The house Garza grew up in was surrounded by three acres of land on which the family grew whatever was in season. Each family member helped out. "Whenever it would be time to eat meat, I would be the one who would be sent out to slaughter rabbits, chickens, ducks, doves, turkeys," Garza said. "I also had to feed those creatures. I had a goat that I had to milk twice a day. Her udders would get so huge, she would be complaining. I'd milk the goat," he said, imitating the goat milking sounds while showing how he milked her.
Garza's father was a teacher. He taught seventh and eighth grade math, science and history. He was one of the first educators in Texas to be certified to teach special education. He also drove the school bus to the campus 19 miles northwest of El Indio.
"His job was to drive the bus from El Indio to pick up all of the students and take them to Eagle Pass schools and return them at the end of the day to El Indio," Garza said. "For that we got free housing."
The elder Garza worked hard for his place in the school system. In the 1960s, there were not many Mexican-Americans or men working in education. He constantly worked hard to go above and beyond the other professionals he worked with. So when evaluation time came around he got high marks, he kept his job and eventually got promoted to higher positions in the school district.
His mother was a craftswoman. She was known for her fine ceramics, and she crocheted for what seemed like all the time. Both parents were native Texans; he was a descendent of Apache Indians, and and her family was from the Yaqui tribe.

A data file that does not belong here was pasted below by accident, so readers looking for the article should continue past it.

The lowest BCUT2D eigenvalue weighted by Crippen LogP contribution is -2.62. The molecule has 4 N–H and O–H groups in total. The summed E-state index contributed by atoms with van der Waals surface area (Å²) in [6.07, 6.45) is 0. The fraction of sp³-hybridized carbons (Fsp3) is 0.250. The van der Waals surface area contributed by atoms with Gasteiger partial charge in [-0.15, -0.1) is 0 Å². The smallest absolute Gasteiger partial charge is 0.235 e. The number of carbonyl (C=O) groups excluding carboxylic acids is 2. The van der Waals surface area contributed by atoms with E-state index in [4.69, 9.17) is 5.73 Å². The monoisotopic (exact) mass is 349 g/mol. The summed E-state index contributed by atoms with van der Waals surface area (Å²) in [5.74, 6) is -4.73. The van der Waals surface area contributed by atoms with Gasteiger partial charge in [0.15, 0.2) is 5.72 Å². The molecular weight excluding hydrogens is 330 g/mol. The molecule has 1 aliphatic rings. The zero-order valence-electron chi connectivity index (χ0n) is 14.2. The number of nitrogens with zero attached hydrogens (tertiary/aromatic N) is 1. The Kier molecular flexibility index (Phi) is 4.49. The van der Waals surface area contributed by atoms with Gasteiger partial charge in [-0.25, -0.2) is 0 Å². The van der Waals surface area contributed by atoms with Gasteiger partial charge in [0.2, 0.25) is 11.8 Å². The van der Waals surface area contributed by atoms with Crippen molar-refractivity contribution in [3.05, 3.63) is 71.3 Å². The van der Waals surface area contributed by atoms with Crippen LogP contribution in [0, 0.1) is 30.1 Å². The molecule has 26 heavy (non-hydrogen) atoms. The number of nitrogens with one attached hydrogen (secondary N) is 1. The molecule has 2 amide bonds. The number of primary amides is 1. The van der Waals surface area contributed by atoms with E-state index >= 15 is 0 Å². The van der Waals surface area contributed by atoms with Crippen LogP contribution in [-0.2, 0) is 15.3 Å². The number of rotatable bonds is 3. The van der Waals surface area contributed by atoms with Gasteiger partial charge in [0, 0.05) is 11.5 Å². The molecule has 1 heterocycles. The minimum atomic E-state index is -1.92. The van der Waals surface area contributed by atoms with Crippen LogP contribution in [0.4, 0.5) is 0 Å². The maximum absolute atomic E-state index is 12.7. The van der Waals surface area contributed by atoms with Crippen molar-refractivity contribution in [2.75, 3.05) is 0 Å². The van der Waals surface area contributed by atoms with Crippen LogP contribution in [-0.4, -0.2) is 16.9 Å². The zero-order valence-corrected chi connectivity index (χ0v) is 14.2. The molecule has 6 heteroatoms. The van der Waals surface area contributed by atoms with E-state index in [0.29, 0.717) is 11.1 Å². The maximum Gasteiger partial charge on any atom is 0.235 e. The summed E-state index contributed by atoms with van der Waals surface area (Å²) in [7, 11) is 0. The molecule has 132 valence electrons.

In El Indio, the Garza youngsters generally fit in. Although segregation was more prevalent in larger areas, Garza grew up knowing that he looked different from the majority in his town and was sometimes called names he didn't like.
"We didn't know much about segregation," Garza said. "There was some, because the dominant culture was White. There was still some racism, what you'd call racism," discrimination based on ethnicity.
"My best friend was this White kid, Roger, and we'd start an argument, and it would go straight to race. You know, he'd say 'You dirty Mexican.' And I'd say, 'Oh, you White trash.' That kind of thing was very 'lived.' "
Garza recalled those memories from different periods of his life during his interview in San Antonio during the summer of 2011.
"I'm a new man!" he said in telling the story of how he grew up in El Indio. He pretended to fall down dead, then smiled, "Just like that." He said that when he was in Vietnam he would pretend that if he got shot he could regenerate like he did in the games he played growing up.
Garza chose to not extend his tour in Vietnam after the year he spent over there. He was ready to go home, see what The World had to offer him, to be "a new man."
When her returned home from the jungle, Garza decided to marry the girlfriend he had corresponded with while he was oversees. He said that the marriage was based more on friendship than love. His new wife was a history major, and she wanted to see the world. His final deployment was to West Germany, so they both went.